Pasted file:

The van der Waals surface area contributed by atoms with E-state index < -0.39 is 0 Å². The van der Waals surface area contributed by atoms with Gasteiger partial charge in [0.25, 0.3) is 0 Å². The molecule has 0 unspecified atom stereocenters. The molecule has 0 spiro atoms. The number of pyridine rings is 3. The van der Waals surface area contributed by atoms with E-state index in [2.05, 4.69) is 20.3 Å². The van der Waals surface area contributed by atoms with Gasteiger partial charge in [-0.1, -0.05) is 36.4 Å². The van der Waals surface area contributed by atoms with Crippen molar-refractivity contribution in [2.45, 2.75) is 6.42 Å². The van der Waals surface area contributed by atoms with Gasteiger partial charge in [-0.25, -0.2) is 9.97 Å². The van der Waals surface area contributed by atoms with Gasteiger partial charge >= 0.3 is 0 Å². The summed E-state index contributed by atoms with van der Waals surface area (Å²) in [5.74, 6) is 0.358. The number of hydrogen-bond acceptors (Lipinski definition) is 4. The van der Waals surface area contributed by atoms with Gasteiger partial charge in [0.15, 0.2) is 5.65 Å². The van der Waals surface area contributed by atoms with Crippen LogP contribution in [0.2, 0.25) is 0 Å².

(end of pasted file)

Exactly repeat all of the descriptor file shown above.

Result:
The van der Waals surface area contributed by atoms with E-state index < -0.39 is 0 Å². The van der Waals surface area contributed by atoms with Gasteiger partial charge in [0.25, 0.3) is 0 Å². The molecule has 0 unspecified atom stereocenters. The molecule has 0 spiro atoms. The number of pyridine rings is 3. The van der Waals surface area contributed by atoms with E-state index in [2.05, 4.69) is 20.3 Å². The van der Waals surface area contributed by atoms with Gasteiger partial charge in [-0.1, -0.05) is 36.4 Å². The van der Waals surface area contributed by atoms with Crippen molar-refractivity contribution in [2.45, 2.75) is 6.42 Å². The van der Waals surface area contributed by atoms with Gasteiger partial charge in [-0.25, -0.2) is 9.97 Å². The van der Waals surface area contributed by atoms with Gasteiger partial charge >= 0.3 is 0 Å². The summed E-state index contributed by atoms with van der Waals surface area (Å²) in [5.74, 6) is 0.358. The number of hydrogen-bond acceptors (Lipinski definition) is 4. The van der Waals surface area contributed by atoms with Gasteiger partial charge in [0.15, 0.2) is 5.65 Å². The van der Waals surface area contributed by atoms with Crippen LogP contribution in [0.2, 0.25) is 0 Å².